Available in Chrome 53+ | View on GitHub | Browse Samples
"Flattening" is the process of drawing 3D-positioned children into the
parent's rendering plane. HTML elements flatten by default, but can prevent
this by applying the
transform-style: preserve-3d CSS rule.
This only has an effect if children are actually positioned in 3D.
Flattening is required/strongly desired, however, if elements have style which require filter-like rendering or clipping. Flattening is already forced for a number of the situations mentioned in the specification draft as "grouping properties".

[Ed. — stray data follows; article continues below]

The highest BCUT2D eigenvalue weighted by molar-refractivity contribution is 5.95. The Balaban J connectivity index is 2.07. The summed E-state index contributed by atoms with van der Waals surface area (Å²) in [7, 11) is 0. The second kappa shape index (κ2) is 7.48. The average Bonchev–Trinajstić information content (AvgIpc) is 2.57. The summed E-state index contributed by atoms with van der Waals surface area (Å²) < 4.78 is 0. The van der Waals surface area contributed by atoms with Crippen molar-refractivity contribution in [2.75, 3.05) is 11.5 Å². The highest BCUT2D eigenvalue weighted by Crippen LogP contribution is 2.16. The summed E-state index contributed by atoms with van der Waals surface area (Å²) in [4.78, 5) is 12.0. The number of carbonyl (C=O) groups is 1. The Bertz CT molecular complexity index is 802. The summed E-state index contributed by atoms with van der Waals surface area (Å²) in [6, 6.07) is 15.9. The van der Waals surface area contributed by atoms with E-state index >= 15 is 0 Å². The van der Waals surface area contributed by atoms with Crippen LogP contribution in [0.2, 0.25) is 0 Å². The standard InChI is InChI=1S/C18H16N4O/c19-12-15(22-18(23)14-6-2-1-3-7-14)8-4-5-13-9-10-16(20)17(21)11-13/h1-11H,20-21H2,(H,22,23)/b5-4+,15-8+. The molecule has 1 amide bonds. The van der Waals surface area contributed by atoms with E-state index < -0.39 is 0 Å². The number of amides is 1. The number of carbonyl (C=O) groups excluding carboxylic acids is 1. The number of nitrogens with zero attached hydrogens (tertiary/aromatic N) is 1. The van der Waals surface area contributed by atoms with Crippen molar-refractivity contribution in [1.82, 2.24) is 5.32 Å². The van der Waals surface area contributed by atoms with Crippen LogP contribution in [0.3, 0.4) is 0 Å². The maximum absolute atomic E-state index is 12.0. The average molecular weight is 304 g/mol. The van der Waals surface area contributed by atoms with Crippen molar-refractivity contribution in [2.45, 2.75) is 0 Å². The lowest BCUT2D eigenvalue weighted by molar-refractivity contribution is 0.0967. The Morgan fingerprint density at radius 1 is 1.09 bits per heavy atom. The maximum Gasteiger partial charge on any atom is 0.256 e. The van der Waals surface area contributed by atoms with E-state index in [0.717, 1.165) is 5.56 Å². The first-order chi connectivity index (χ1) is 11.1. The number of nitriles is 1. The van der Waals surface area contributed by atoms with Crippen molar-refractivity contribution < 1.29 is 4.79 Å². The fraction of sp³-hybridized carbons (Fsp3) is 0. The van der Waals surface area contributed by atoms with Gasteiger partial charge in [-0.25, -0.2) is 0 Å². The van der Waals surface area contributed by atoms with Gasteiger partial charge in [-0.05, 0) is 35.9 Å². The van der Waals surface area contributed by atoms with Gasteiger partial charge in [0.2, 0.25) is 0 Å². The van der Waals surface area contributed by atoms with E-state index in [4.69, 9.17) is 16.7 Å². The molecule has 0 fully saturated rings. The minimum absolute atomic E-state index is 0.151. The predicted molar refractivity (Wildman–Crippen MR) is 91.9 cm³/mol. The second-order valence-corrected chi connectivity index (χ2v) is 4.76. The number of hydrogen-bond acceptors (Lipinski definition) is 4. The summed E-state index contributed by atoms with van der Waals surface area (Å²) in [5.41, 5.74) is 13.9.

This particular change is motivated by the simplifications it yields for how 3D-positioned elements with opacity are composited. Currently, opacity is the only post-processing effect which does not force flattening. Without this change, the browser is forced to apply opacity individually to elements positioned in 3D space rather than everything as a group.
The images below are screenshots illustrating the difference in the expected rendering before and after the change introduced in Chrome 53. You can compare it to the Live Output section, which shows what your current browser actually renders.
Before Chrome 53
After Chrome 53
The relative layering and blending of each of the colored boxes below will vary depending on whether the browser supports the old or new behavior.